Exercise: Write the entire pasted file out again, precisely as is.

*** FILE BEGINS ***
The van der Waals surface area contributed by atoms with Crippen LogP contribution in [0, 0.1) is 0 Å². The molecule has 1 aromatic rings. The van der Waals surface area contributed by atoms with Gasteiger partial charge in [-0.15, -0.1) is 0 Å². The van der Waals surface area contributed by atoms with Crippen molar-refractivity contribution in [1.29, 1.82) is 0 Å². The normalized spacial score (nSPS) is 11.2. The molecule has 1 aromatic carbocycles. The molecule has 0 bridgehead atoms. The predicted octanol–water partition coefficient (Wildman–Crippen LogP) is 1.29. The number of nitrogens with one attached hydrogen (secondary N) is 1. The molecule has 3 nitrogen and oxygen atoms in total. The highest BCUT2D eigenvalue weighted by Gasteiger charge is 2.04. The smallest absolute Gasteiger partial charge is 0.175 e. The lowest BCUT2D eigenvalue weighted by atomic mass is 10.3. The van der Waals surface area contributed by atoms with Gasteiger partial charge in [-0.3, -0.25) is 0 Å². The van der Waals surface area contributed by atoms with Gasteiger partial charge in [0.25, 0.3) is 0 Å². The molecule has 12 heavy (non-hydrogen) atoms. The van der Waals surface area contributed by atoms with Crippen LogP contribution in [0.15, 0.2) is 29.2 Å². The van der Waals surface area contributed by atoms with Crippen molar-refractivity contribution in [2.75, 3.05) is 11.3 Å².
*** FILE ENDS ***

The van der Waals surface area contributed by atoms with Crippen LogP contribution in [0, 0.1) is 0 Å². The molecule has 1 aromatic rings. The van der Waals surface area contributed by atoms with Gasteiger partial charge in [-0.15, -0.1) is 0 Å². The van der Waals surface area contributed by atoms with Crippen molar-refractivity contribution in [1.29, 1.82) is 0 Å². The normalized spacial score (nSPS) is 11.2. The molecule has 1 aromatic carbocycles. The molecule has 0 bridgehead atoms. The predicted octanol–water partition coefficient (Wildman–Crippen LogP) is 1.29. The number of nitrogens with one attached hydrogen (secondary N) is 1. The molecule has 3 nitrogen and oxygen atoms in total. The highest BCUT2D eigenvalue weighted by Gasteiger charge is 2.04. The smallest absolute Gasteiger partial charge is 0.175 e. The lowest BCUT2D eigenvalue weighted by atomic mass is 10.3. The van der Waals surface area contributed by atoms with Gasteiger partial charge in [-0.3, -0.25) is 0 Å². The van der Waals surface area contributed by atoms with Gasteiger partial charge in [0.25, 0.3) is 0 Å². The molecule has 12 heavy (non-hydrogen) atoms. The van der Waals surface area contributed by atoms with Crippen LogP contribution in [0.15, 0.2) is 29.2 Å². The van der Waals surface area contributed by atoms with Crippen molar-refractivity contribution in [2.75, 3.05) is 11.3 Å².